your ability to copy another author’s work. Read, understand and then incorporate into your work
appropriately. Sometimes it is necessary to quote since paraphrasing may lose the essence of
what the author was trying to convey.
 Remember this is an Anatomy and Physiology module and as such should be the focus of you
case study.
In presenting your work for assessment you must be sure that you have addressed all of the learning
outcomes of the module. Your submission will be marked against these learning outcomes and the
assessment criteria. The assessment criteria are a measure of how well you have met the learning
outcomes at this level of academic study.
Guidance on maintaining confidentiality in submitted work is available in your Student Handbook, and
you should read this guidance.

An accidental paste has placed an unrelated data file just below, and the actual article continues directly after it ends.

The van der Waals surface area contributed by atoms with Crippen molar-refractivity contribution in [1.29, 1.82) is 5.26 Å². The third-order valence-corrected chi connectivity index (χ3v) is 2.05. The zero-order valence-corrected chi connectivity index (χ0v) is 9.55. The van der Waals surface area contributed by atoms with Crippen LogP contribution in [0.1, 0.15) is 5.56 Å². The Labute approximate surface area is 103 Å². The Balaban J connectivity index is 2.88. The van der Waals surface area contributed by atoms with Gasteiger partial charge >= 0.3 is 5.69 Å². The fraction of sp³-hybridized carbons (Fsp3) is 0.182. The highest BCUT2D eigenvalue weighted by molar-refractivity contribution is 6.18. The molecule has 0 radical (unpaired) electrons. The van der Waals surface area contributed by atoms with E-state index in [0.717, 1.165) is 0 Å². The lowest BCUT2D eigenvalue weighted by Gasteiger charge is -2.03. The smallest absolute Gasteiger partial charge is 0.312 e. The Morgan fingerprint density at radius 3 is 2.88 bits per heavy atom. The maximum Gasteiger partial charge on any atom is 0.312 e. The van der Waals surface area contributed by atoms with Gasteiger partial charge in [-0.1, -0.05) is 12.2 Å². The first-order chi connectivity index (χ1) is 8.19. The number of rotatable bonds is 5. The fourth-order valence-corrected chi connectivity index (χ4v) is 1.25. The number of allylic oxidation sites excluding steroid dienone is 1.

You are required to submit your final assignment via Turnitin GradeMark
For this module you are required to submit your summative assessment (for your written assignment) via
To check your draft (formative) assignment there will be a class section called ‘Check Originality Report’
(COR) set up in your Turnitin account. You will be able to submit to the Check Originality Report
section as many times as you wish and it will be available throughout your studies. This resource
is also a useful tool to share with your module leader or tutor. You can download your originality report
as a PDF file and email it to your tutor, print the originality report and bring it to the tutorial, or log into
Turnitin whilst in the tutorial to show and discuss your work.

Key text
Clancy, J. and McVicar, A. (2009) Physiology &
Anatomy: A Homeostatic Approach. 3
rd ed. London:
This book relates many of the concepts in